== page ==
substantive matters simply adds to the costs of the case, without adding any
benefit to the estate or creditors, especially in cases where there is already
active creditor involvement. In such cases, perhaps Congress should clarify
the U.S. Trustee's role by creating a distinction between economic and ethical
concerns, with the latter always appropriate for U.S. Trustee involvement,
while the former only appropriate in smaller Chapter 11's where there is
typically little oversight of the debtor. It may always be appropriate for the
U.S. Trustee to closely scrutinize professional fees and retention issues, to
ensure that there are no conflicts of interest.
Despite criticism of the program, many observers credit the very presence of
the U.S. Trustee as a deterrent to fraud by debtors, trustees, creditors and
professionals employed in bankruptcy cases. There are numerous illustrations
of the U.S. Trustee, in concert with the U.S. Attorney and other federal
entities, serving a vital role in identifying and prosecuting bankruptcy fraud.
This "watchdog" function is particularly important in smaller cases, where
there is limited creditor involvement.
The National Bankruptcy Review Commission, created by Congress as part of the
1994 Code amendments, is considering the effectiveness of the U.S. Trustee
system, and possible changes to the laws affecting the work of both the U.S.
Trustee and various private panel trustees, who are appointed and monitored by
the U.S. Trustee.
CURRENT ISSUES FOR CONSIDERATION
There are a number of questions for the Commission, and this committee to
1. Is the Justice Department reasonably fulfilling the congressional mandate
in administering the United States Trustee program, or has the oversight
function evolved into one of unduly burdensome direction and control? To what
extent can and should the program reconcile national policies and guidelines
with the need for local flexibility in practice?
2. Should the Justice Department continue to administer the entire U.S.
Trustee program, or have the North Carolina and Alabama Bankruptcy Court
Administrator programs met with sufficient success to consider transferring all
programs to the U.S. Courts? Does the existing bankruptcy administrator
program in these two states create a constitutional problem in that the
bankruptcy laws are not "uniform" as required by Article I, Section 8?
3. Assuming the United States Trustee program remains under the jurisdiction
of the U.S. Justice Department, should Congress require greater involvement by
the private sector (privatization) of certain functions?
4. Should decisions made by the U.S. Trustee in the administration of a case
be subject to "de novo" review by the Bankruptcy Court, or should they be
subject to reversal in a U.S. District Court only upon a finding of an abuse of
discretion? To what extent should the Administrative Procedures Act apply to
U.S. Trustee decisions, requiring the exhaustion of administrative remedies
before seeking judicial review in the federal courts?
5. Should the attempted removal of a panel or standing trustees by the U.S.
Trustee for cause, as to future cases, culminate in a "judicial hearing" to
assure that due process concerns are met?
6. How active should the U.S. Trustee be in Chapter 11 cases where an active
creditors' committee is already appointed?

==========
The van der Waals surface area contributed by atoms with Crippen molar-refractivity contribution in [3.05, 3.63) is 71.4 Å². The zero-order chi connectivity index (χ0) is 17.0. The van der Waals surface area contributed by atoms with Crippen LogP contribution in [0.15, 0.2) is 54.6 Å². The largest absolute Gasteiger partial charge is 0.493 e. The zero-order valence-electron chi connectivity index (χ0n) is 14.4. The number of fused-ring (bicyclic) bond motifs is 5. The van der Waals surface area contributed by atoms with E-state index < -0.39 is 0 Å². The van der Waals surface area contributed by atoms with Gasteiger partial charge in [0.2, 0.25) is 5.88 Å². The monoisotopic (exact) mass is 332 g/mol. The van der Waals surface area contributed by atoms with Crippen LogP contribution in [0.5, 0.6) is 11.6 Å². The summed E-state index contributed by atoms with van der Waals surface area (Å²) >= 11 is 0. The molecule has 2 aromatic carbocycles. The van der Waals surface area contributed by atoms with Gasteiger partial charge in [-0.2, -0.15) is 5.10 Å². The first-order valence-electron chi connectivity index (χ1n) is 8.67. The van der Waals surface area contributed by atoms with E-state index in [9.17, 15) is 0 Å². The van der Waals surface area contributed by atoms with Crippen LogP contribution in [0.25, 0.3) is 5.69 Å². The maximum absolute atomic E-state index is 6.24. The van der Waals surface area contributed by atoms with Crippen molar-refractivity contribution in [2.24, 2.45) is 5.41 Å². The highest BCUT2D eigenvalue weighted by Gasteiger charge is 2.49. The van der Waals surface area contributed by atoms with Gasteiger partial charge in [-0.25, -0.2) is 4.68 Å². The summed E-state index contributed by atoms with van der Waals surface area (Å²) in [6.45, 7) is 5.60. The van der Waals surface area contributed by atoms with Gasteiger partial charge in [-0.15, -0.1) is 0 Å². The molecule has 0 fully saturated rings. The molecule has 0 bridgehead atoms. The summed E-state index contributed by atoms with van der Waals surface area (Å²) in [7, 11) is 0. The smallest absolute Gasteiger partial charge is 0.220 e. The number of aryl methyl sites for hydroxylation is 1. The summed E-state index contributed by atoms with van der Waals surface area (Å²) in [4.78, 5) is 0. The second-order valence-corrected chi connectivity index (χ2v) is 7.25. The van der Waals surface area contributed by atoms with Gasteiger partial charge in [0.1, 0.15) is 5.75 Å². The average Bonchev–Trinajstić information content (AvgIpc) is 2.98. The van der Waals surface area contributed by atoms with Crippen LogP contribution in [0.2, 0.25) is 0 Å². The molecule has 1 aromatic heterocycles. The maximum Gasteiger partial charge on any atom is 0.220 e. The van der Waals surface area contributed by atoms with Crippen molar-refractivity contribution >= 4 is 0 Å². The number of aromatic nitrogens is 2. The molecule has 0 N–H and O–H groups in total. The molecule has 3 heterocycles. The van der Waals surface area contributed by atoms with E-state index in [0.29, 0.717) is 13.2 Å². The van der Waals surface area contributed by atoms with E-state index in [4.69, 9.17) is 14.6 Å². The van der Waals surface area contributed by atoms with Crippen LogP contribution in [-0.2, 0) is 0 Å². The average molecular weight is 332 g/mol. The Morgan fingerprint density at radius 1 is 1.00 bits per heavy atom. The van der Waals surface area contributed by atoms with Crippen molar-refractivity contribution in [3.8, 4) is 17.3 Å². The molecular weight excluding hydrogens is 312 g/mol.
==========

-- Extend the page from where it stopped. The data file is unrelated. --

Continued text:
7. Should legislation be enacted to limit the liability of panel trustees to
intentional wrongful acts constituting gross negligence? Should legislation be
enacted to insulate trustees from pre-bankruptcy estate environmental clean up
costs and pension plan terminations?
8. Should the tax laws be amended to insulate the estate from liability upon
abandonment of assets, specifying that abandonment is a nontaxable event if
abandonment occurs during case administration? Should the tax laws be further
amended to limit a fiduciary's responsibility to file returns and pay taxes
which were due to be filed or paid prior to the fiduciary's appointment?
9. Does a trustee's retaining him/herself or law firm to represent the
trustee create an irreconcilable conflict? Further, does 11 U.S.C. 327(d)
preclude a bankruptcy court from authorizing a Chapter 11 trustee to retain his
or her firm as real estate broker to an estate in which he or she is serving as
The U.S. Trustee subcommittee of the American Bankruptcy Institute has
prepared a draft analysis of several of these issues. I ask that a copy of the analysis be
included as part of my statement.
The operations of the U.S. Trustee system are funded by user fees, paid by
participants in the bankruptcy system. Sources of these funds include debtor
filing fees in Chapters 7, 11, 12 and 13, and quarterly fees paid by Chapter 11
debtors during the pendency of these cases. The greatest source of funds are
the quarterly fees in Chapter 11 cases. However, as the number of Chapter 11
cases has declined in recent years, there
has been a revenue shortfall for the U.S. Trustee program.
On several occasions, Congress has enhanced the program's ability to produce
more revenue by raising filing fees and, most recently, permitting the
quarterly fee to be extended post-confirmation. This change became effective
immediately in late January, when it was included in a stopgap appropriations
bill. Some practitioners representing debtors with confirmed plans have been
surprised by the retroactive nature of this development, since it has resulted
in an additional fee which was not anticipated. The 1997 budget request of the
U.S. Trustee program, now included in H.R. 3814, calls for a further increase
in the cap on quarterly fees.
After nearly 17 years, the U.S. Trustee program is, in many respects, still in
its developmental stage, attempting to identify a clear mission and searching
for the respect of all the parties to bankruptcy proceedings. We commend the
committee for its interest in investigating the U.S. Trustee program and urge
you to thoughtfully consider and take the lead in resolving the many questions
that surround the U.S. Trustee program. The American Bankruptcy Institute is
pleased to assist in this continuing analysis and appreciates the opportunity
to appear before you today.
I would be pleased to answer any questions you might have.